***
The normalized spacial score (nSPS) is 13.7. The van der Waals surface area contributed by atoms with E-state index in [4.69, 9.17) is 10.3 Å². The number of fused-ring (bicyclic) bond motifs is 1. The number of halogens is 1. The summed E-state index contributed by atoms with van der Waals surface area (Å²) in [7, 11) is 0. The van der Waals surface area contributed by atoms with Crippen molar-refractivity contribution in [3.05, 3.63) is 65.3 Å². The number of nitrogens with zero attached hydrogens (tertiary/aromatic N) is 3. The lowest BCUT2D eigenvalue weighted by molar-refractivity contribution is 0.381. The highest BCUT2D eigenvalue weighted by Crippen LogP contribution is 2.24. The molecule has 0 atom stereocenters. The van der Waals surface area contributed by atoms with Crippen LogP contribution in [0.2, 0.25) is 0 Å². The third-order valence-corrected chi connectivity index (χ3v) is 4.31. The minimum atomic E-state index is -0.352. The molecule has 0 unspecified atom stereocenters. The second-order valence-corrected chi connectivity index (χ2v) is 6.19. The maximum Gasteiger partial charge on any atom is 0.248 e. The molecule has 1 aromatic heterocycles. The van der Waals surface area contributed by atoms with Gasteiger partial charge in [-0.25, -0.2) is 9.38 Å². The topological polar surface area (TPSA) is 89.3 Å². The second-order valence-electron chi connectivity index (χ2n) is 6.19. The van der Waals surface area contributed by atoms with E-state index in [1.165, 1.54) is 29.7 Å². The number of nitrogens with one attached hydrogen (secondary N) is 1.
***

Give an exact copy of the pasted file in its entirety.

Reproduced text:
The normalized spacial score (nSPS) is 13.7. The van der Waals surface area contributed by atoms with E-state index in [4.69, 9.17) is 10.3 Å². The number of fused-ring (bicyclic) bond motifs is 1. The number of halogens is 1. The summed E-state index contributed by atoms with van der Waals surface area (Å²) in [7, 11) is 0. The van der Waals surface area contributed by atoms with Crippen molar-refractivity contribution in [3.05, 3.63) is 65.3 Å². The number of nitrogens with zero attached hydrogens (tertiary/aromatic N) is 3. The lowest BCUT2D eigenvalue weighted by molar-refractivity contribution is 0.381. The highest BCUT2D eigenvalue weighted by Crippen LogP contribution is 2.24. The molecule has 0 atom stereocenters. The van der Waals surface area contributed by atoms with Crippen LogP contribution in [0.2, 0.25) is 0 Å². The third-order valence-corrected chi connectivity index (χ3v) is 4.31. The minimum atomic E-state index is -0.352. The molecule has 0 unspecified atom stereocenters. The second-order valence-corrected chi connectivity index (χ2v) is 6.19. The maximum Gasteiger partial charge on any atom is 0.248 e. The molecule has 1 aromatic heterocycles. The van der Waals surface area contributed by atoms with Gasteiger partial charge in [-0.25, -0.2) is 9.38 Å². The topological polar surface area (TPSA) is 89.3 Å². The second-order valence-electron chi connectivity index (χ2n) is 6.19. The van der Waals surface area contributed by atoms with E-state index in [1.165, 1.54) is 29.7 Å². The number of nitrogens with one attached hydrogen (secondary N) is 1.